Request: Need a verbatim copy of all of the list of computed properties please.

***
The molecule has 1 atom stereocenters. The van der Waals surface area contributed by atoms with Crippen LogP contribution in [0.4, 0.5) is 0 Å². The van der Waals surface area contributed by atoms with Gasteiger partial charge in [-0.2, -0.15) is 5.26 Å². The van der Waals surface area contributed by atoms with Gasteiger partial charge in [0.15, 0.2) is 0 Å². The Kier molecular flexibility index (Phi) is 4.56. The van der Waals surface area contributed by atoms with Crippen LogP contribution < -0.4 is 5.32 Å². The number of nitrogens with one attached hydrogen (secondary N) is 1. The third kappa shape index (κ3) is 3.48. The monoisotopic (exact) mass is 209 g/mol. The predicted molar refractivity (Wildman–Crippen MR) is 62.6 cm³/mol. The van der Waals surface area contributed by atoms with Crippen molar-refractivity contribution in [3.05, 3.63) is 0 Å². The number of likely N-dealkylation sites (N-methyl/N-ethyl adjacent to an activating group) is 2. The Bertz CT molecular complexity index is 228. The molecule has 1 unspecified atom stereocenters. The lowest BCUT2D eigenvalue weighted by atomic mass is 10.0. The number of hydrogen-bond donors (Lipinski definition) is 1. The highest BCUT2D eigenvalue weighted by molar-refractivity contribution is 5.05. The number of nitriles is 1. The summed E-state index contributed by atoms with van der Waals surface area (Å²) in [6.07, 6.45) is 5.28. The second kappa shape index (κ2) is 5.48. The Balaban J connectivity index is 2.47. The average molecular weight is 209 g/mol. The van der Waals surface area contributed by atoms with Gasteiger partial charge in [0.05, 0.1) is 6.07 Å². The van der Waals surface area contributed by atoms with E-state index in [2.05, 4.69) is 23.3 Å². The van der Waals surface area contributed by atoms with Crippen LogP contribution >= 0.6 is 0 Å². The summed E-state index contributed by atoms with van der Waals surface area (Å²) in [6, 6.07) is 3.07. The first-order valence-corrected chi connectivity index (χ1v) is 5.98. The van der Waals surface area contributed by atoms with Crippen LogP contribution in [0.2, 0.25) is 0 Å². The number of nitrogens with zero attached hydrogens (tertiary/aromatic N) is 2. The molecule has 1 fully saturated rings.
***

The molecule has 1 atom stereocenters. The van der Waals surface area contributed by atoms with Crippen LogP contribution in [0.4, 0.5) is 0 Å². The van der Waals surface area contributed by atoms with Gasteiger partial charge in [-0.2, -0.15) is 5.26 Å². The van der Waals surface area contributed by atoms with Gasteiger partial charge in [0.15, 0.2) is 0 Å². The Kier molecular flexibility index (Phi) is 4.56. The van der Waals surface area contributed by atoms with Crippen LogP contribution < -0.4 is 5.32 Å². The number of nitrogens with one attached hydrogen (secondary N) is 1. The third kappa shape index (κ3) is 3.48. The monoisotopic (exact) mass is 209 g/mol. The predicted molar refractivity (Wildman–Crippen MR) is 62.6 cm³/mol. The van der Waals surface area contributed by atoms with Crippen molar-refractivity contribution in [3.05, 3.63) is 0 Å². The number of likely N-dealkylation sites (N-methyl/N-ethyl adjacent to an activating group) is 2. The Bertz CT molecular complexity index is 228. The molecule has 1 unspecified atom stereocenters. The lowest BCUT2D eigenvalue weighted by atomic mass is 10.0. The number of hydrogen-bond donors (Lipinski definition) is 1. The highest BCUT2D eigenvalue weighted by molar-refractivity contribution is 5.05. The number of nitriles is 1. The summed E-state index contributed by atoms with van der Waals surface area (Å²) in [6.07, 6.45) is 5.28. The second kappa shape index (κ2) is 5.48. The Balaban J connectivity index is 2.47. The average molecular weight is 209 g/mol. The van der Waals surface area contributed by atoms with Gasteiger partial charge in [0.05, 0.1) is 6.07 Å². The van der Waals surface area contributed by atoms with E-state index in [2.05, 4.69) is 23.3 Å². The van der Waals surface area contributed by atoms with Crippen LogP contribution >= 0.6 is 0 Å². The summed E-state index contributed by atoms with van der Waals surface area (Å²) in [6, 6.07) is 3.07. The first-order valence-corrected chi connectivity index (χ1v) is 5.98. The van der Waals surface area contributed by atoms with Crippen LogP contribution in [0.2, 0.25) is 0 Å². The number of nitrogens with zero attached hydrogens (tertiary/aromatic N) is 2. The molecule has 1 fully saturated rings.